Australians are big fans of internal migration. We love to get away. In Victoria it’s usually up north to places like Noosa, the Sunshine Coast, the Central Coast or anywhere where the water is warmer. In Perth it’s to Bali; or in Canberra to anywhere there isn’t a politician.
As far as our animals go, we have beasts in our oceans, like the majestic humpback whales, who visit in the warmer summer months from Antarctica, and the sharks and stingrays that swim the coastlines to stay in balmier waters.
In WA, hundreds of thousands of birds arrive in September from the northern hemisphere via the East Asian-Australasian Flyway, one of the great migratory bird routes of the world.
Unsurprisingly, the Australian silver gull (Chroicocephalus novaehollandiae), our most common gull breed, does not migrate far from rubbish tips, chip shops or the local cricket pitch.
This past weekend, I witnessed part of Melbourne’s very own great in-city migration — the Spring Racing Carnival.
Last Saturday’s Cox Plate, in my electorate of Maribyrnong, was part of Melbourne’s annual spring racing migratory phenomenon that will happen another four times in the next two weeks and then not again for another year.
Now in its 103rd year, 21,000 people flocked to Moonee Valley Racecourse to watch the Cox Plate, which was won magnificently by Hong Kong champion Romantic Warrior.
It was fantastic to see the colourful racegoers decked out in the finest suits, frocks and fascinators converge on Moonee Ponds Junction, close to where I live and work.
A week earlier, 25,000 racegoers attended the Caulfield Cup, the official kick off to the carnival.
On a side note, 21 years ago I temporarily paused the Australia Day races at Caulfield in support of track workers who were forced to work in sweltering conditions with no heat stress policy.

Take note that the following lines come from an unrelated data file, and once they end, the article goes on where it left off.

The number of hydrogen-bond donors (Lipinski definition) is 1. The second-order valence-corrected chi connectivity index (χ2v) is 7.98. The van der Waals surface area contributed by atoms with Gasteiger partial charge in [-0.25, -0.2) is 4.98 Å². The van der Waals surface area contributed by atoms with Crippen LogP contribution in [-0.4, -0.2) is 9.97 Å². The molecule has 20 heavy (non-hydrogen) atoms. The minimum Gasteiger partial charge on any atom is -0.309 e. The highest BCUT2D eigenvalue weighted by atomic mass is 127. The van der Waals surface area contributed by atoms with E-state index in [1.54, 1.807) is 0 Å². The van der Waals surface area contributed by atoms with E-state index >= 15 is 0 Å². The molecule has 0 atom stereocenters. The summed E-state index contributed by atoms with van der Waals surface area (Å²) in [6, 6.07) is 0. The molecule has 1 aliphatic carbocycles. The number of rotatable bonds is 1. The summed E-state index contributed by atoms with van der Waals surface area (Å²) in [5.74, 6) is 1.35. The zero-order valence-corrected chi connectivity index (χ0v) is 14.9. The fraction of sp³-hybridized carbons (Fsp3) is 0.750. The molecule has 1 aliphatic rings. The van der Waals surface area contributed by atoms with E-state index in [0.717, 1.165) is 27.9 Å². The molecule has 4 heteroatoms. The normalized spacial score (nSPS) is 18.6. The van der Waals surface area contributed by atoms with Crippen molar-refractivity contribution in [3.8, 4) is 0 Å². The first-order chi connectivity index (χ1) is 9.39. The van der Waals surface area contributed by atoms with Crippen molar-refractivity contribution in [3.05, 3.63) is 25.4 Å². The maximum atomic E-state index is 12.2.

Dressed in a daggy pair of shorts, I was the Australian Workers’ Union National Secretary when I led 60 workers at Caulfield in a health and safety one-hour protest, on the track in front of the barricades, over the failure to resolve a dispute for the essential policy.
The AWU ground staff had been in negotiations with the Victorian Amateur Turf Club for three years and negotiations were at a stalemate when I walked out onto the track with maintenance staff from Caulfield and Sandown at 3pm to protest the lack of heat stress safety policy.
The Victorian Racing Minister Rob Hulls agreed to meet with me and we eventually sorted the problems out.
The clubs and racegoers were only shortly inconvenienced, and the newspapers called the workers “militant”, but health and safety was the winner that day.
Back to the horses. Maribyrnong is the epicentre of the Spring Racing Carnival: it is home to both Moonee Valley and Flemington racecourses, which are about 3km apart as the crow flies.
Flemington, of course, is where, arguably, the most famous horse race on the planet, the Melbourne Cup, is run on the first Tuesday of every November.
A quarter of a million people attend the Spring Racing Carnival each year. We had a couple of quiet years during the pandemic but a crowd of more than 100,000 can be expected at next Tuesday’s Cup.
I will be attending the Melbourne Cup next week. Next year, though, I will be in Canberra for Parliament, in what will be the 32nd time the House of Representatives has sat on Cup Day since 1901, so I wanted to get down to the track at least once this year.
I treasure catching up with groundkeepers, barrier staff and the little generals of racing, all of whom I was privileged to represent. Plenty of friendly faces still around the traps from 21 years ago and beyond.
On a final note, still keeping with the all creatures great and small theme of this column, last week I said goodbye to one of my best friends, my beloved 11-year-old English bulldog Tilly.
As our furry friends age, they teach us the true meaning of loyalty and unconditional love. However sadly, they also teach us and our families about loss.
Her brother Walter and my family will miss her dearly. Rest in peace, my sweet Tilly.
This opinion piece was first published in The West Australian on Thursday 2 November 2023.